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Breath Awareness : Re-Establish your Natural Rhythm

The breath is often stated as the link between the body, mind and soul. The emotional and mental states influence the breath. When this occurs, it is termed as “unconscious breathing,” or “breathing unconsciously.” This is when the person is unaware of their breath and its rhythms, and often too, their emotions and thoughts. When the breath is being breathed by their uncontrolled, unexamined, and unhealed parts of being, the breath becomes controlled by a lesser force, that is unconscious therefore to the higher reality, or the Laws of the Spiritual Nature. The lower force then controls their very reasons for living, forcing the prana (breath and life force) to degrade and to enforce upon the body its lesser vibrations which subtly usurp the higher will. As the lesser begins to control the nature of one’s being, the higher is steadily more forgotten. When the breath is controlled with the intention to heal, calm, relax, reattune, and connect with the higher, the spiritual nature (that which unifies or heals separation) is then allowed to return back to the

command center to issue forth its dictates that will reconvene the body, mind, and soul for a superior level of functioning and greater purpose.

The first step is to notice the breath:

  • What is it doing?

  • How does it feel?

  • How connected are you to its rhythms throughout the day?

  • Do you feel prana? or just the breath of oxygen from the physical?

  • Is the breath a full breath or partial?

  • Is the breath an upper chest breath.... lower rib cage breath.... mid-chest breath... throat breath... or head breath?

Each one of these is indicating how aligned you are with your purpose and your deeper sense of what’s Real. The breath can be looked at as a link between mind and spirit.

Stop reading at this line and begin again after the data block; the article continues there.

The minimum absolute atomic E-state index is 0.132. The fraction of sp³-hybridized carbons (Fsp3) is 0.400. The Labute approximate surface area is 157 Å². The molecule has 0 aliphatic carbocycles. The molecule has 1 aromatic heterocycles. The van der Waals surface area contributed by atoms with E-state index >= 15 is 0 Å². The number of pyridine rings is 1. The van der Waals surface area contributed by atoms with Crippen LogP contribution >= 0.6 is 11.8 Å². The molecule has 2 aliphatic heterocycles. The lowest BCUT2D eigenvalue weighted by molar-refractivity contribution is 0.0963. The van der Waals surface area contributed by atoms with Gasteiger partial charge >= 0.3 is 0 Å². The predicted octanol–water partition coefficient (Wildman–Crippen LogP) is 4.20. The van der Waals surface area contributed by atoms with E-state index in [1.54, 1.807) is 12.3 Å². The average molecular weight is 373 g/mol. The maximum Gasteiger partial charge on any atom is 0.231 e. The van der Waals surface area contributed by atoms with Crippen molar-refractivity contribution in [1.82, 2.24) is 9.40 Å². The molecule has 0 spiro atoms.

Here is a short story that illustrates this example:

“A man in India in the 1800‘s went hiking up a mountain one day. As he was taking

some time out of his hike to enjoy the beautiful view, he slipped and fell off the side as the rocks crumbled beneath his feet. He fell some distance and hit a ledge that was about 100 feet from the ground. After a few days of being stranded there, he was noticed by a passerby, a saint. Given the shape of the mountain, seeing how it was impossible to rescue him from above, the saint quickly devised a plan from below. He found 100 feet of string and tied a rock to one side, and to

the other, 100 feet of a bigger cord. And he proceeded to tie a large, thick rope, that was also 100 feet in length to the cord. Given that there was a tree on the ledge, the instructions were to catch the rock that was to be thrown to him, and to pull up the string, and then the cord, until finally he had the large rope that he could tie to the tree. After this, the man climbed down the rope to his safety.” It was because of the lightness of the string that the rock could be thrown up to the man. The rope and cord were too heavy and could not travel that high with the rock at its forefront. And the cord was needed because the string was not strong enough to hold the weight of the rope. And the rope was needed because neither the string nor cord could support the body weight of the man. So the lighter, easier-to-direct string (breath) was attached to the cord (prana), and the cord to the rope (mind).

If one can start by learning how to control and regulate their breathing, then the prana (subtle energy that comes along with breath and mind) can be controlled. When the prana becomes controlled, so does the mind. Thus, if the breath regulates and quiets, so too does the mind. When the mind is quiet and ever-still, one is simply present.

It may be helpful to remember:

How to find the soul? Control the mind. How to control the mind? Control the prana. How to control the prana? Control the breath.

Think of the prana as that subtle life force energy that empowers the body and is moved by mind. Breath is called pranayama in yoga, which means anything from “extension of life force” to “control of prana.” In yoga, the idea of controlling the breath does not necessarily constitute the control of prana. Pranayama is really more of a subtle art than just a breathing one.

How to work with the breath? There are various methods, which all do different things. A simple practice would be to start by becoming aware of the breath then breathing in through the nose slowly for a count of 6 while expanding the belly and then exhaling through the nose to a count of six as the belly relaxes. The breath should feel like it's almost making a circular motion. This is a great calming practice that can help relax the organs and nervous system and bring clarity of mind and an overall feeling of serenity.

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